Gov. Larry Hogan announced Monday he would form an emergency commission to redraw the borders of the 6th Congressional District, which meanders across western Maryland, includes the city of Frederick and stretches down into Montgomery County.
The district map was challenged by seven Republicans, including three from Frederick County, in the U.S. Supreme Court in March for improperly diluting Republican votes. Approximately 66,000 Republicans were removed and 24,000 Democrats added to District 6 during the decennial redistricting in 2011, which may have helped flip a long-held Republican seat to Democratic Rep. John Delaney.
Hogan (R) said it was time for the state to undertake fair redistricting and signed an executive order on Monday to form a nonpartisan commission to redraw District 6.
“Maryland should be leading, but so far we aren’t even following,” Hogan said when announcing the commission.
The state’s congressional map is considered gerrymandered, but the state’s House Rules and Executive Nominations Committee has provided an unfavorable report for the past three years on bills that would guide the redrawing of congressional districts.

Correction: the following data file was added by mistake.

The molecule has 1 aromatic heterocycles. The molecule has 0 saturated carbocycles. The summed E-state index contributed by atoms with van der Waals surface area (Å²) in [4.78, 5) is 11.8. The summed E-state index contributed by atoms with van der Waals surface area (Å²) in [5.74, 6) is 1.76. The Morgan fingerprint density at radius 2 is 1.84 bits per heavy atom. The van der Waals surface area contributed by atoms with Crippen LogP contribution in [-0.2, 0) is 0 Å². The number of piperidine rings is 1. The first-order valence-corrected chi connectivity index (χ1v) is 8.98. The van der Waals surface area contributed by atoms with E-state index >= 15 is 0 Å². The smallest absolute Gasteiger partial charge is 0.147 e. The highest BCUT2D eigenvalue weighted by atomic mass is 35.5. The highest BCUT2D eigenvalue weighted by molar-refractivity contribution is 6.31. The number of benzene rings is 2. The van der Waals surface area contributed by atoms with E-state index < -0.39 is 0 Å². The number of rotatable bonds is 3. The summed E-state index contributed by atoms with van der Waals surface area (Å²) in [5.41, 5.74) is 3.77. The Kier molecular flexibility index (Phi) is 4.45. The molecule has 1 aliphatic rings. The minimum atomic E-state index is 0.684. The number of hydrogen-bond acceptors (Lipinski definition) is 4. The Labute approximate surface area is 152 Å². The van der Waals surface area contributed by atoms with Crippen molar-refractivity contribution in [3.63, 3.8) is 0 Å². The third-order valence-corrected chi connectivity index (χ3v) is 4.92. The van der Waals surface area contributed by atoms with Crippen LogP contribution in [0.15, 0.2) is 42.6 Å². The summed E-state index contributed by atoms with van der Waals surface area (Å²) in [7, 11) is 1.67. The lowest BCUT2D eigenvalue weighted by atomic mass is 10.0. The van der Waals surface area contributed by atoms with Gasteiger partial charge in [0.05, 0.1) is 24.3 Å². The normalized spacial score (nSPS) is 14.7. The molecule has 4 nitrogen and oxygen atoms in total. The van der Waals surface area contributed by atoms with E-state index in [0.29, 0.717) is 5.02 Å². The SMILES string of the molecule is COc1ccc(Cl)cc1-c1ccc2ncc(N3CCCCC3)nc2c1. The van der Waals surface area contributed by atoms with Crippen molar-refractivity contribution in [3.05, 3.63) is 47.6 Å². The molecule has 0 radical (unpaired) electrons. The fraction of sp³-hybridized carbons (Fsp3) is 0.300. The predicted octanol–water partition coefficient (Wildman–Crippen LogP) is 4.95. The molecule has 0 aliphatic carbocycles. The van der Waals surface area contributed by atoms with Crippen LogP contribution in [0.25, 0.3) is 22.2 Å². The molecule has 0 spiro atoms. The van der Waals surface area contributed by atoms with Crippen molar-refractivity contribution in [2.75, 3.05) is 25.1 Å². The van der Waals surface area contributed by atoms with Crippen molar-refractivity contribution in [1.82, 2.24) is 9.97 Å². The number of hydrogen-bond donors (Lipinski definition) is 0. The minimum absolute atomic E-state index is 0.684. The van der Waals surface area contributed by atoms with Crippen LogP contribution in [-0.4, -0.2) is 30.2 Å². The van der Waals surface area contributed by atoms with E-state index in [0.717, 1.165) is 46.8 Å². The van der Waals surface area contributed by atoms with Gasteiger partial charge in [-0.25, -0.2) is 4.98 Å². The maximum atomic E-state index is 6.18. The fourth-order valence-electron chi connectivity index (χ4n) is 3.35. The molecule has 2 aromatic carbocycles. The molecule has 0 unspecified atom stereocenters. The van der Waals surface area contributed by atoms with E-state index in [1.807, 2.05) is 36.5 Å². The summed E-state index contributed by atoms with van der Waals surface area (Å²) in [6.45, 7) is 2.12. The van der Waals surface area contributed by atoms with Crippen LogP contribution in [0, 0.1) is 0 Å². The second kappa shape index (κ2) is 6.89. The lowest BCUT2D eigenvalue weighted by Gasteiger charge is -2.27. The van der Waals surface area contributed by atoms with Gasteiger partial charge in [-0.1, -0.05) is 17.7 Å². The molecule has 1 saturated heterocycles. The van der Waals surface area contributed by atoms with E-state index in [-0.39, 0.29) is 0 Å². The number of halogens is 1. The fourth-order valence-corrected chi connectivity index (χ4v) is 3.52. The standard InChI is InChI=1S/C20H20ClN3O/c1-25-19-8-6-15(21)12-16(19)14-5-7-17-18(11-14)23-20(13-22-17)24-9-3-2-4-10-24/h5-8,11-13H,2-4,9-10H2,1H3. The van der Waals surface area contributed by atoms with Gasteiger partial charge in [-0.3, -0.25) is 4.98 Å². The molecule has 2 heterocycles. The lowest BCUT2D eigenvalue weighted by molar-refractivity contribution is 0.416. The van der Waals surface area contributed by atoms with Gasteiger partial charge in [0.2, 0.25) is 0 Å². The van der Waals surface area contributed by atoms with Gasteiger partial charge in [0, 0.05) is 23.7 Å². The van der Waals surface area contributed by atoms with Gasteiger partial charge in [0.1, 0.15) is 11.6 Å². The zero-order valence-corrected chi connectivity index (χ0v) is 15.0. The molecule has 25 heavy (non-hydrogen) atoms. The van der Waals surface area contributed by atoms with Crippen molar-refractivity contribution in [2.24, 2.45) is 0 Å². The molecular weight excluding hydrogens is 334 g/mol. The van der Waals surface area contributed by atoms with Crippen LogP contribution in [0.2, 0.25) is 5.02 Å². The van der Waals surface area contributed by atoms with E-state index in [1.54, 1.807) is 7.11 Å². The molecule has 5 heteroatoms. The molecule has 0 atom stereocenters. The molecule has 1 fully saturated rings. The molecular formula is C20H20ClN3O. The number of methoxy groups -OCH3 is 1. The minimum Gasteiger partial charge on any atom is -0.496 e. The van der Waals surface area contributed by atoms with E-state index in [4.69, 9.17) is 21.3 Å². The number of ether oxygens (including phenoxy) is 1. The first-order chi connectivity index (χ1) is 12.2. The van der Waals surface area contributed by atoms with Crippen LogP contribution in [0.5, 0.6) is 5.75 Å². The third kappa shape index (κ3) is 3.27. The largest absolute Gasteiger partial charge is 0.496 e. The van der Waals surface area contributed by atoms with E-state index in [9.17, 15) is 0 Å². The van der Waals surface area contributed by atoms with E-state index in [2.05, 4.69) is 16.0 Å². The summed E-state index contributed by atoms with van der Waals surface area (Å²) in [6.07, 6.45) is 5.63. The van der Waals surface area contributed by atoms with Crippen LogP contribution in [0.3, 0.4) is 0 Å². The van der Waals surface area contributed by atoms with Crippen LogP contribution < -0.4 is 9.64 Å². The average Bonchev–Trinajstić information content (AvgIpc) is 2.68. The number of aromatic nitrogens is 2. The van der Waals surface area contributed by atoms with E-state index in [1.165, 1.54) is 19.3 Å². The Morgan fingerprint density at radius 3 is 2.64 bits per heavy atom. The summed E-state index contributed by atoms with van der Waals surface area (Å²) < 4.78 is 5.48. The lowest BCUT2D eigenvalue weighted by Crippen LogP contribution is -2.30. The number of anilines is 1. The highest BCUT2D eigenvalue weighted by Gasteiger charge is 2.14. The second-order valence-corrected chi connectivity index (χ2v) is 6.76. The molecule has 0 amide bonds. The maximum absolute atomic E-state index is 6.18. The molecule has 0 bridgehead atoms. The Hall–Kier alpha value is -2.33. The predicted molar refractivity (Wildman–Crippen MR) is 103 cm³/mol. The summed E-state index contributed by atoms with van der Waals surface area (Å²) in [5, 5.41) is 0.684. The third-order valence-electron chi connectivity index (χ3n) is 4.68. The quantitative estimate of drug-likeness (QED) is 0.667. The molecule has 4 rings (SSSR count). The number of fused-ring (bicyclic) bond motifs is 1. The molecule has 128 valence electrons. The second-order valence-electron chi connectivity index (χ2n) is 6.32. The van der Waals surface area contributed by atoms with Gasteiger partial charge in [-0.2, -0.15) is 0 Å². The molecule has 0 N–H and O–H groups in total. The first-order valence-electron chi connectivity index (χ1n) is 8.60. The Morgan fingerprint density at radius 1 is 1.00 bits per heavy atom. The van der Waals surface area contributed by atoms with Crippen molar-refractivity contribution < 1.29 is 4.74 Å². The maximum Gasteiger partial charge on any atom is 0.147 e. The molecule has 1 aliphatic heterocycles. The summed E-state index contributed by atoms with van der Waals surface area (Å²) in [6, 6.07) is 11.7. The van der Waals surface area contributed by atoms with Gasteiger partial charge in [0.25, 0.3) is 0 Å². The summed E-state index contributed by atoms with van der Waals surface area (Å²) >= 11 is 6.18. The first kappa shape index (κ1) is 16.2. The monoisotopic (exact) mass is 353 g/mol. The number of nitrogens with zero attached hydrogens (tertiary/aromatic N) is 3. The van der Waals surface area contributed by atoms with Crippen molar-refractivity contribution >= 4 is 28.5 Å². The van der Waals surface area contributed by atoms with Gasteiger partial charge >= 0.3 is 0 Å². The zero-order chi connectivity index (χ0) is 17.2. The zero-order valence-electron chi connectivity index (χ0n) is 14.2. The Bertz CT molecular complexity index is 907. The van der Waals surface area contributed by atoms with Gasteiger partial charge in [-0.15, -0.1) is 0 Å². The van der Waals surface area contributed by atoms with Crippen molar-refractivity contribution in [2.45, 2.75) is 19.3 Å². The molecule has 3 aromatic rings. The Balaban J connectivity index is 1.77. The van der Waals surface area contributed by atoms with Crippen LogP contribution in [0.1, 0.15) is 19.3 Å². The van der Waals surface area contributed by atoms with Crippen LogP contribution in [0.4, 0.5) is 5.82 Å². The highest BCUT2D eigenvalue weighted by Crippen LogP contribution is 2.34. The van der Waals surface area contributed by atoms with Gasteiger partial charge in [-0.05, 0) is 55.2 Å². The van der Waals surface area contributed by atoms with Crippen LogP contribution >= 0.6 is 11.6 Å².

Hogan announced he would again submit legislation to the General Assembly to guide statewide redistricting following the 2020 census.
He plans to submit the Redistricting Reform Act of 2019 as emergency legislation, but in the meantime, the Emergency Commission on Sixth Congressional District Gerrymandering will begin to redraw District 6.
The state is on a tight four-month timeline to produce a new map, after a three-person panel of federal judges unanimously ruled that District 6 violated the U.S. Constitution. The court said it would appoint a commission to create a redistricting plan to be used in the 2020 congressional election, if the state did not submit one of its own by March 7.
The new map must be based on “traditional criteria for redistricting” — such as geographic contiguity, compactness and natural boundaries — and may not be drawn with consideration to how residents are registered to vote or the political party to which they belong.
The commission, announced by Hogan, is scheduled to release a revised congressional boundary by March 4 for public comment and to send a finalized map to the General Assembly by April 2.
The commission will be made up of nine members: three registered Democrats, three registered Republicans and three registered voters not affiliated with either party.
Hogan has already appointed three members to the commission. U.S. District Judge Alexander Williams, a registered Democrat, and Walter Olson, a registered Republican and senior fellow at the CATO Institute for Constitutional Studies, will serve as co-chairs of the commission.
League of Women Voters administrator Ashley Oleson, who is unaffiliated, was also appointed by Hogan. The remaining six members will be selected from the public.
The commission’s meetings will be open to the public and live-streamed, according to a press release from the Office of the Governor.